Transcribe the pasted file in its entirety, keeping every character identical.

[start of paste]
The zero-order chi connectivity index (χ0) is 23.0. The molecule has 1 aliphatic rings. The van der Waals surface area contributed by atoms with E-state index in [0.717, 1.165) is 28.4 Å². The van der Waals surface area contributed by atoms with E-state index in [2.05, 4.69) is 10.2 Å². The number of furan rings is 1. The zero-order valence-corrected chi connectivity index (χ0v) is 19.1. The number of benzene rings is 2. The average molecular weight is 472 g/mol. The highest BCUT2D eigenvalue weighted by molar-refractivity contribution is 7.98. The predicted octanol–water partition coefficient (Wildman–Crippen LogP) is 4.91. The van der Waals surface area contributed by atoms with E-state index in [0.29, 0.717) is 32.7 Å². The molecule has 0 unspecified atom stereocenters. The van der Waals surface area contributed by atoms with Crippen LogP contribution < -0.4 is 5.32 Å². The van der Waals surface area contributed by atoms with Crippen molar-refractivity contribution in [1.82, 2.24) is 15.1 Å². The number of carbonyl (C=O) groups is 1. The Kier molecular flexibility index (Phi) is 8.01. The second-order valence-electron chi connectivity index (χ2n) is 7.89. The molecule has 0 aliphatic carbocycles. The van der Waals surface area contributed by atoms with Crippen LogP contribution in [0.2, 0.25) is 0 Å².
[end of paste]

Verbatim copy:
The zero-order chi connectivity index (χ0) is 23.0. The molecule has 1 aliphatic rings. The van der Waals surface area contributed by atoms with E-state index in [0.717, 1.165) is 28.4 Å². The van der Waals surface area contributed by atoms with E-state index in [2.05, 4.69) is 10.2 Å². The number of furan rings is 1. The zero-order valence-corrected chi connectivity index (χ0v) is 19.1. The number of benzene rings is 2. The average molecular weight is 472 g/mol. The highest BCUT2D eigenvalue weighted by molar-refractivity contribution is 7.98. The predicted octanol–water partition coefficient (Wildman–Crippen LogP) is 4.91. The van der Waals surface area contributed by atoms with E-state index in [0.29, 0.717) is 32.7 Å². The molecule has 0 unspecified atom stereocenters. The van der Waals surface area contributed by atoms with Crippen LogP contribution < -0.4 is 5.32 Å². The van der Waals surface area contributed by atoms with Crippen molar-refractivity contribution in [1.82, 2.24) is 15.1 Å². The number of carbonyl (C=O) groups is 1. The Kier molecular flexibility index (Phi) is 8.01. The second-order valence-electron chi connectivity index (χ2n) is 7.89. The molecule has 0 aliphatic carbocycles. The van der Waals surface area contributed by atoms with Crippen LogP contribution in [0.2, 0.25) is 0 Å².